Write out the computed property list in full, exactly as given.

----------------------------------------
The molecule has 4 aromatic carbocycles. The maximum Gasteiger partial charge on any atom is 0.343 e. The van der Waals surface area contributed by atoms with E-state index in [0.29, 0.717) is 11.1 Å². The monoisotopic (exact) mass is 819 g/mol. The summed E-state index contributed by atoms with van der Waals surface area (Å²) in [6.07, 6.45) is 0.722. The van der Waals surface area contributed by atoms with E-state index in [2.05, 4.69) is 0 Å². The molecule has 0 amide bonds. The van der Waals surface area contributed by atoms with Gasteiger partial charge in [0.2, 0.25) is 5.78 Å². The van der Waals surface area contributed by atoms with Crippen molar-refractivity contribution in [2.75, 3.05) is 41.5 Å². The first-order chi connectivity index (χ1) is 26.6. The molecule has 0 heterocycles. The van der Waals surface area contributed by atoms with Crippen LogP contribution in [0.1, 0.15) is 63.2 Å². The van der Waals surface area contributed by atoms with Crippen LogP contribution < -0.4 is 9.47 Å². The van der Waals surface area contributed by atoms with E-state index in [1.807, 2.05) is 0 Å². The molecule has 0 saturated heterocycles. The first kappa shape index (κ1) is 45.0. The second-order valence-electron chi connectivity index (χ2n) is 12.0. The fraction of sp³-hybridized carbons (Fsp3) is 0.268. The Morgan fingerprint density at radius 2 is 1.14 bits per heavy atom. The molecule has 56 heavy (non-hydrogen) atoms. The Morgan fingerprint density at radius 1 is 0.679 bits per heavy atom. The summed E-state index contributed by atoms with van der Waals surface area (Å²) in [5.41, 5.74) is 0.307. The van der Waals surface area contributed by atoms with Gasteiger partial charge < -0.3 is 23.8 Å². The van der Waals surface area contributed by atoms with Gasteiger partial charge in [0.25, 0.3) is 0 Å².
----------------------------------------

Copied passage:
The molecule has 4 aromatic carbocycles. The maximum Gasteiger partial charge on any atom is 0.343 e. The van der Waals surface area contributed by atoms with E-state index in [0.29, 0.717) is 11.1 Å². The monoisotopic (exact) mass is 819 g/mol. The summed E-state index contributed by atoms with van der Waals surface area (Å²) in [6.07, 6.45) is 0.722. The van der Waals surface area contributed by atoms with E-state index in [2.05, 4.69) is 0 Å². The molecule has 0 amide bonds. The van der Waals surface area contributed by atoms with Gasteiger partial charge in [0.2, 0.25) is 5.78 Å². The van der Waals surface area contributed by atoms with Crippen molar-refractivity contribution in [2.75, 3.05) is 41.5 Å². The first-order chi connectivity index (χ1) is 26.6. The molecule has 0 heterocycles. The van der Waals surface area contributed by atoms with Crippen LogP contribution in [0.1, 0.15) is 63.2 Å². The van der Waals surface area contributed by atoms with Crippen LogP contribution < -0.4 is 9.47 Å². The van der Waals surface area contributed by atoms with E-state index in [1.807, 2.05) is 0 Å². The molecule has 0 saturated heterocycles. The first kappa shape index (κ1) is 45.0. The second-order valence-electron chi connectivity index (χ2n) is 12.0. The fraction of sp³-hybridized carbons (Fsp3) is 0.268. The Morgan fingerprint density at radius 2 is 1.14 bits per heavy atom. The molecule has 56 heavy (non-hydrogen) atoms. The Morgan fingerprint density at radius 1 is 0.679 bits per heavy atom. The summed E-state index contributed by atoms with van der Waals surface area (Å²) in [5.41, 5.74) is 0.307. The van der Waals surface area contributed by atoms with Gasteiger partial charge < -0.3 is 23.8 Å². The van der Waals surface area contributed by atoms with Gasteiger partial charge in [0.25, 0.3) is 0 Å².